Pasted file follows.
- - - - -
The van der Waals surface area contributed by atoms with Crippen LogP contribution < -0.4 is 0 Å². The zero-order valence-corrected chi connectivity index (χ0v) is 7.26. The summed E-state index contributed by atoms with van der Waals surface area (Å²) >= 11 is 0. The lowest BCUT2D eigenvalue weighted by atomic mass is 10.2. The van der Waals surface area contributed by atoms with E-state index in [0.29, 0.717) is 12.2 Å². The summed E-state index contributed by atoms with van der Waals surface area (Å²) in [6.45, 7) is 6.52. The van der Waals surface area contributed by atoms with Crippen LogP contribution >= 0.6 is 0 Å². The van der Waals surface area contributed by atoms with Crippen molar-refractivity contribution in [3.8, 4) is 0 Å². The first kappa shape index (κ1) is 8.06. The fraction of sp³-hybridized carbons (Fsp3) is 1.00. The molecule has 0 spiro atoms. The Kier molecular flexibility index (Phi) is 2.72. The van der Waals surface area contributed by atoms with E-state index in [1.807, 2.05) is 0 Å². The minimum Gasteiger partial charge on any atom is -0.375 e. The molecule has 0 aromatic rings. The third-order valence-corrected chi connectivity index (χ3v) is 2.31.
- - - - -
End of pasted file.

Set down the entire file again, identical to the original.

The van der Waals surface area contributed by atoms with Crippen LogP contribution < -0.4 is 0 Å². The zero-order valence-corrected chi connectivity index (χ0v) is 7.26. The summed E-state index contributed by atoms with van der Waals surface area (Å²) >= 11 is 0. The lowest BCUT2D eigenvalue weighted by atomic mass is 10.2. The van der Waals surface area contributed by atoms with E-state index in [0.29, 0.717) is 12.2 Å². The summed E-state index contributed by atoms with van der Waals surface area (Å²) in [6.45, 7) is 6.52. The van der Waals surface area contributed by atoms with Crippen LogP contribution >= 0.6 is 0 Å². The van der Waals surface area contributed by atoms with Crippen molar-refractivity contribution in [3.8, 4) is 0 Å². The first kappa shape index (κ1) is 8.06. The fraction of sp³-hybridized carbons (Fsp3) is 1.00. The molecule has 0 spiro atoms. The Kier molecular flexibility index (Phi) is 2.72. The van der Waals surface area contributed by atoms with E-state index in [1.807, 2.05) is 0 Å². The minimum Gasteiger partial charge on any atom is -0.375 e. The molecule has 0 aromatic rings. The third-order valence-corrected chi connectivity index (χ3v) is 2.31.